- Banks may establish separate micro-finance branches to provide micro-finance services after obtaining the approval of the Central Bank of Sudan.
- Banks may establish subsidiary companies for micro-finance in accordance with the regulations governing the licensing and organizing the business of micro-finance for the year “2006” amended “2007”.
- Banks willing to apply the mobile banking units to serve their clients in micro-finance must obtain prior approval for that service from the Central Bank of Sudan.
- Continuation in building the capacities of personnel and strengthening the institutions undertaking the implementation of the micro-finance operations in coordination with the micro-finance unit of the Central bank of Sudan, beside working towards setting-up the supervisory and regulatory frameworks for those institutions.
- Banks must carryout media-based awareness raising programmes to inform the vulnerable segments by the various aspects of micro-finance so as to properly serve combating poverty in the context of the overall general macro-economic policy of the government and on the light of the nature of that finance, as also being lucrative rewarding activity for banks. Such efforts should be carried out by banks in collaboration with the micro-finance unit of the Central Bank of Sudan.
- The Central Bank of Sudan will consider establishing an institution to guarantee the finance provided to the small activities, and will also consider benefiting from the insurance services-coverage after being approved by the Higher Sharia Supervisory Board, beside also working towards attracting the services of the international credit guarantees.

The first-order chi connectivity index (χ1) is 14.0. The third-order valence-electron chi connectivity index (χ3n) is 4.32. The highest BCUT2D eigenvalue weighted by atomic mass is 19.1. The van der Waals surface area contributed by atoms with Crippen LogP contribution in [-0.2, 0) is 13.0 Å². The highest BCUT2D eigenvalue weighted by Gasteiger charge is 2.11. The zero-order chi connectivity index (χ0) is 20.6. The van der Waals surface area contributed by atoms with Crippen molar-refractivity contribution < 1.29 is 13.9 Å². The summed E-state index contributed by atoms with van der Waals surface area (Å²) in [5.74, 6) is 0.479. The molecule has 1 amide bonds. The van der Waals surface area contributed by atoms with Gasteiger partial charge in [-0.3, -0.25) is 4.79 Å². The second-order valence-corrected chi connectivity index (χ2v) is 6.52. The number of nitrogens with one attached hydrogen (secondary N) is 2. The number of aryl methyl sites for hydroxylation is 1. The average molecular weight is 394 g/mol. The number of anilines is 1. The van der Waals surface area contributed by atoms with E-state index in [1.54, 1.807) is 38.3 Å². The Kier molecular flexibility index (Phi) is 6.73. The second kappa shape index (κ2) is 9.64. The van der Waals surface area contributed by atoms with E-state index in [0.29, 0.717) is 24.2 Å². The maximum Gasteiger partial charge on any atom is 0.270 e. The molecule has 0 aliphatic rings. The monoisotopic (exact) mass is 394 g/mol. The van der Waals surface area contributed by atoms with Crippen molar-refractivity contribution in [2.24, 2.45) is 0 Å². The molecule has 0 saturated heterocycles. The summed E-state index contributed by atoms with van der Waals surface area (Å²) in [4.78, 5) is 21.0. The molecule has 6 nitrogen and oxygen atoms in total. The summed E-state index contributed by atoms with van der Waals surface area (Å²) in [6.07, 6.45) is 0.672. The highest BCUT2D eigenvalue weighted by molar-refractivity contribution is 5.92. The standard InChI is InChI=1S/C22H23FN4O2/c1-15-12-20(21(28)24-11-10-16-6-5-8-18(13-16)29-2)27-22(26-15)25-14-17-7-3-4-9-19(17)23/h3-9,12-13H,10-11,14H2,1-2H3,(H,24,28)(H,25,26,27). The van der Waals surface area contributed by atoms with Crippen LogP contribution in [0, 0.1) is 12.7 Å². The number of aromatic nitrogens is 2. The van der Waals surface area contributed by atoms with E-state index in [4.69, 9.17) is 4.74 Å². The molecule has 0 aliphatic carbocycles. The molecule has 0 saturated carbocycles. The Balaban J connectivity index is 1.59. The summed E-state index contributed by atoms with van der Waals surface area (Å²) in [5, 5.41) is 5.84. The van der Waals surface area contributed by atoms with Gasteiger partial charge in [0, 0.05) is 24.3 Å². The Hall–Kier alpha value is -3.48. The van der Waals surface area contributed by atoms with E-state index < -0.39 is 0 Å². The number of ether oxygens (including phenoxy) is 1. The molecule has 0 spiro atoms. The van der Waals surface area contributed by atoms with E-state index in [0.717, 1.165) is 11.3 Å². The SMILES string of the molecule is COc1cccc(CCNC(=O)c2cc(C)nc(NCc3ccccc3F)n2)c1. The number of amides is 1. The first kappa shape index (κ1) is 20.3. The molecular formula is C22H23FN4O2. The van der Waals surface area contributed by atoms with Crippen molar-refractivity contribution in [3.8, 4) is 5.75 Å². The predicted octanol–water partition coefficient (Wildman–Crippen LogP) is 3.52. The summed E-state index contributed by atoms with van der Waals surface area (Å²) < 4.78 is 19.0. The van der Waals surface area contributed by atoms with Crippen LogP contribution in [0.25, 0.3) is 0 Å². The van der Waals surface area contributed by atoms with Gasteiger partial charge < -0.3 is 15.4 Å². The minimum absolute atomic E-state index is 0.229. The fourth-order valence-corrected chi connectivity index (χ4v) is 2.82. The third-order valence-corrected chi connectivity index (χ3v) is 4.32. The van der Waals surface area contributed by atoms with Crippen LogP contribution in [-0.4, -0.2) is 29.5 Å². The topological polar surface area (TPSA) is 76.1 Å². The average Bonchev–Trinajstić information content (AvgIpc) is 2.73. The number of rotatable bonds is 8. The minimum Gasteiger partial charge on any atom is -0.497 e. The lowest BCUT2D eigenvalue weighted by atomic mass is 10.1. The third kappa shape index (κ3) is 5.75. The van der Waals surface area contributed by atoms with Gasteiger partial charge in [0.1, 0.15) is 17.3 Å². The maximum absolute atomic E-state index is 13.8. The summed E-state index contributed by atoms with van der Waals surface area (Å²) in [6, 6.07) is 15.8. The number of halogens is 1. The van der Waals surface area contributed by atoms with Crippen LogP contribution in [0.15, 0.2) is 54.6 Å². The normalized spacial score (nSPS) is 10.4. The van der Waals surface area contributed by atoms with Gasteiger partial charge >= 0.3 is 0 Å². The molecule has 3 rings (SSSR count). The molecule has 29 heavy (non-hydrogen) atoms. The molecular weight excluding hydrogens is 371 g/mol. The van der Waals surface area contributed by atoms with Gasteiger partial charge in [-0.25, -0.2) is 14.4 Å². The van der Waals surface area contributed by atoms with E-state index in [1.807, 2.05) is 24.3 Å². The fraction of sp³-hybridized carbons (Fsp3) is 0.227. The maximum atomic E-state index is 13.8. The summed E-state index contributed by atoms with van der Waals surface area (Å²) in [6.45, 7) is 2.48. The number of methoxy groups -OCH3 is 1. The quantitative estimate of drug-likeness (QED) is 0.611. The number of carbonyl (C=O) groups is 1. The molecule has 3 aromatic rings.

- Banks shall assume the task of simplifying the procedures and observing flexibility in demanding guarantees against micro-finance and consider searching for alternatives for the conventional guarantees and expanding the scope of accepting the guarantees offered by the civil society organizations and the workers’ associations and unions.
- Encouraging the establishment of micro-finance consortium financing funds through the participation of banks, the social funds and the civil society organizations.
- The Central Bank of Sudan will encourage the banks operating in micro-finance not to restrict their activities to the micro-finance operations only, and to diversity their financial products to include savings and remittances operations.
- The Central Bank of Sudan encourages banks to perform the micro-finance business through the sales-agents in the traditional informal sector to facilitate and encourages its integration into the formal sector.
- The Central bank of Sudan encourages banks with specialized expertise to serve the segments and sectors related to its specialization, and also encourages it to select and approve the projects of developmental advantages
- The Central Bank of Sudan encourages banks operating in micro-finance to engage in arrangements with the tele-communication companies -as third party- to facilitate, through it, executing this savings and remittances operations.
All the operating banks in Sudan shall pursue their operations in accordance with this circular as from January,01,2009.
Accordingly the circular of the Central Bank of Sudan policies for the year 2008 issued on 26/12/2007 corresponding to 18th of the Elhija, 1428 deem repealed.
Dr. Sabir Mohamed Hassan
Central Bank of Sudan